A couple of days ago I watched Searching for the Wrong-Eyed Jesus, a documentary about an alt-country musician’s travels through the deep south–the jukebox bars and two stop light towns south; the eggs over easy cafes and tattered confederate flags south; the come to Jesus or forever hold your peace in Hell south. What struck me the most was the vivid and unapologetic definition of morality within these Pentecostal communities; there seemed to be an almost mythical distinction between black and white, good and evil, and heaven and hell. A good portion of the film followed around those who didn’t subscribe to their community’s Christian ideal: the barflies, the inmates, the sexy honky tonk bar dancers. The narrator said of those on the margins: “They bury their powerlessness in the rituals of sin.”
I wonder about this idea of sin as it plays out on the personal stage. I’m not a big fan of the word ‘sin’ particularly because of the way in which it’s often used. I think for many Christians, there is an albatross of guilt and shame that hangs heavy from that word so as to invite self-flagellation more often than divine restoration. The word ‘sin’ literally means “to miss the mark.” For me, to sin is to mis-remember who I am; it is to aim my energy towards some thing that is inherently not divine, not godly, and thus not me. What is required to realign this misalignment? It is to re-member who I am; it is to re-invision myself as a member of all things holy; it is to re-orient myself with God through prayer, meditation, fasting, and studying sacred texts.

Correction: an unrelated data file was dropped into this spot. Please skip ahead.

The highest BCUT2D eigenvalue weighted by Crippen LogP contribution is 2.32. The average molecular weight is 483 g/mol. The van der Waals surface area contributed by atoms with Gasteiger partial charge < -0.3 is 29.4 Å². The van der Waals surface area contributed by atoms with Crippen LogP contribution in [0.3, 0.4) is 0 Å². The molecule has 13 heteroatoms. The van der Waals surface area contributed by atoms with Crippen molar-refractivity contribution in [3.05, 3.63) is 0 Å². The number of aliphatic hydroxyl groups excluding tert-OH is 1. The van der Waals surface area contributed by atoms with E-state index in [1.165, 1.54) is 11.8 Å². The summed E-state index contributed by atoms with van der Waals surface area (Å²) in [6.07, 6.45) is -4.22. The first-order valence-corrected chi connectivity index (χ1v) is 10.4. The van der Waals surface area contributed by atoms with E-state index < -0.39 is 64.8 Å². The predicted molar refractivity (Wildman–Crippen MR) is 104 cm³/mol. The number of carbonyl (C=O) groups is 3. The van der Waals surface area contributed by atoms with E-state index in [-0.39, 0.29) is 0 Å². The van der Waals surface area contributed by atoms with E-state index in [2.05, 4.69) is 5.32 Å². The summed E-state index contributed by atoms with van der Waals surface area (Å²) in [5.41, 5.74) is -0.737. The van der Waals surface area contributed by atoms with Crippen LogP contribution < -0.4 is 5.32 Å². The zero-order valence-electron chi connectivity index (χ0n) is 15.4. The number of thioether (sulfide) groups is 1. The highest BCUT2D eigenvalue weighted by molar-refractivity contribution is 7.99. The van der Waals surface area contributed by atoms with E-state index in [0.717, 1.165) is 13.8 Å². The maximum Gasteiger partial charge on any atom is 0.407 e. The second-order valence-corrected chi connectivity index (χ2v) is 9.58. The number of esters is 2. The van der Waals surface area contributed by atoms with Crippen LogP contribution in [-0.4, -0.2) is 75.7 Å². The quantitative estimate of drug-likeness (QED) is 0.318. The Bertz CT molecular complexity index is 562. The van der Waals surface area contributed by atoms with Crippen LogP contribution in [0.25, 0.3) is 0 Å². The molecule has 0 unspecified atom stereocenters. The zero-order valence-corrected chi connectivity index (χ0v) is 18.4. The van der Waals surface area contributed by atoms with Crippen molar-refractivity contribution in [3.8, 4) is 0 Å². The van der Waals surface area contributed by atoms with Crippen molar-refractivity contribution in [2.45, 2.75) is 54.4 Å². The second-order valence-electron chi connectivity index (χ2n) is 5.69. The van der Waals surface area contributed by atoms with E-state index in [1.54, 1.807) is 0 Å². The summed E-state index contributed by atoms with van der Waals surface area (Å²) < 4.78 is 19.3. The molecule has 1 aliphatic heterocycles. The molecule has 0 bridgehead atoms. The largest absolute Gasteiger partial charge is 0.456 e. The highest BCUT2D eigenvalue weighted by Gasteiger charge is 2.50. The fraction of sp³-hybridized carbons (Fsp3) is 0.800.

I also wonder about this idea of sin as it plays out on the collective stage. In qualifying someone else as a sinner, do we collapse the space and compassion necessary to help them re-invision themselves as a member of all things holy? By way of example, the phrase, “Hate the sin but love the sinner” is deeply problematic in part because it creates a false distinction between those who sin (them) and those who do not sin (us). The reality is that no such distinction exists. We all miss the mark on a consistent and frequent basis; we are all the same in this regard. In thinking about appropriations of the words ‘sin’ and ‘sinner’, I have to get painfully honest with myself. In my fear of being cast as a sinner, do I ever bury my authentic voice under saccharine notes of all-is-well-in-Zion? Do I ever push those members of my congregation I deem as “sinners” so far to the margins that they are forced to seek communion elsewhere? Do I ever exclude some members of my spiritual community from the rituals of godliness and then shame them for finding comfort in the rituals of sin? These are hard questions. I have to check myself. Constantly I have to check myself. What do you think?